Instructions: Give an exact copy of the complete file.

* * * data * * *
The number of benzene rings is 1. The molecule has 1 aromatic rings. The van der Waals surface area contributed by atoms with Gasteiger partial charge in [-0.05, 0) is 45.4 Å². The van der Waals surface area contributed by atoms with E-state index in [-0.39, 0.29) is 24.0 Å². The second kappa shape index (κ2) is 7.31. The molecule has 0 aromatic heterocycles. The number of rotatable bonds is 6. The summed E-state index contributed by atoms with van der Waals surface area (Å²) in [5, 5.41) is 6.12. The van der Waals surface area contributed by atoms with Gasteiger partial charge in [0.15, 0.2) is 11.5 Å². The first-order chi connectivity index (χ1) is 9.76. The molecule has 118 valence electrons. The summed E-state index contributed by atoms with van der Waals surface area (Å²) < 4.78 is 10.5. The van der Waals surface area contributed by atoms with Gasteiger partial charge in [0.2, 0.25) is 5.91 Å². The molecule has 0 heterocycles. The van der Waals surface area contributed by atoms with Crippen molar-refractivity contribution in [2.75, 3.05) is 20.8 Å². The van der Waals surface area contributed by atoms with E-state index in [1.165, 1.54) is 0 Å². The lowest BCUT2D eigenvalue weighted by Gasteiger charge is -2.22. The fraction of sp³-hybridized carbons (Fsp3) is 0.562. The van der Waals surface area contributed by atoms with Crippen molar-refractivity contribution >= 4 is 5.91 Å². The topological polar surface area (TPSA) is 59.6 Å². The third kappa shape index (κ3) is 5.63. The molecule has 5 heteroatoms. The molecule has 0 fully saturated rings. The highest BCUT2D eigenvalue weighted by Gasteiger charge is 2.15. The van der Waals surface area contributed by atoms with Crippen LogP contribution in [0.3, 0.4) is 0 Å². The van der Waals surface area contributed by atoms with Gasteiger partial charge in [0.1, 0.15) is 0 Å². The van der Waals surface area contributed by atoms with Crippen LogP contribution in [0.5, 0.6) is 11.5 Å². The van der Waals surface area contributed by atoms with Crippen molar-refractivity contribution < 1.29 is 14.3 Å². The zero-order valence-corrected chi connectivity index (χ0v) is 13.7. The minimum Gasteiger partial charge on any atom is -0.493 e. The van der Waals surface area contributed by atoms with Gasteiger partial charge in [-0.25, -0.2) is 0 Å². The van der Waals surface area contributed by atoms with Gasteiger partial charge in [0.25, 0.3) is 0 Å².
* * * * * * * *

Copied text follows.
The number of benzene rings is 1. The molecule has 1 aromatic rings. The van der Waals surface area contributed by atoms with Gasteiger partial charge in [-0.05, 0) is 45.4 Å². The van der Waals surface area contributed by atoms with E-state index in [-0.39, 0.29) is 24.0 Å². The second kappa shape index (κ2) is 7.31. The molecule has 0 aromatic heterocycles. The number of rotatable bonds is 6. The summed E-state index contributed by atoms with van der Waals surface area (Å²) in [5, 5.41) is 6.12. The van der Waals surface area contributed by atoms with Gasteiger partial charge in [0.15, 0.2) is 11.5 Å². The first-order chi connectivity index (χ1) is 9.76. The molecule has 118 valence electrons. The summed E-state index contributed by atoms with van der Waals surface area (Å²) < 4.78 is 10.5. The van der Waals surface area contributed by atoms with Gasteiger partial charge in [0.2, 0.25) is 5.91 Å². The molecule has 0 heterocycles. The van der Waals surface area contributed by atoms with Crippen molar-refractivity contribution in [2.75, 3.05) is 20.8 Å². The van der Waals surface area contributed by atoms with E-state index in [1.165, 1.54) is 0 Å². The lowest BCUT2D eigenvalue weighted by Gasteiger charge is -2.22. The fraction of sp³-hybridized carbons (Fsp3) is 0.562. The van der Waals surface area contributed by atoms with Crippen molar-refractivity contribution >= 4 is 5.91 Å². The topological polar surface area (TPSA) is 59.6 Å². The third kappa shape index (κ3) is 5.63. The molecule has 5 heteroatoms. The molecule has 0 fully saturated rings. The highest BCUT2D eigenvalue weighted by Gasteiger charge is 2.15. The van der Waals surface area contributed by atoms with Crippen LogP contribution in [0.3, 0.4) is 0 Å². The van der Waals surface area contributed by atoms with Gasteiger partial charge in [0.1, 0.15) is 0 Å². The van der Waals surface area contributed by atoms with Crippen LogP contribution in [0.5, 0.6) is 11.5 Å². The van der Waals surface area contributed by atoms with Crippen molar-refractivity contribution < 1.29 is 14.3 Å². The zero-order valence-corrected chi connectivity index (χ0v) is 13.7. The minimum Gasteiger partial charge on any atom is -0.493 e. The van der Waals surface area contributed by atoms with Gasteiger partial charge in [-0.25, -0.2) is 0 Å². The van der Waals surface area contributed by atoms with Gasteiger partial charge in [0.25, 0.3) is 0 Å².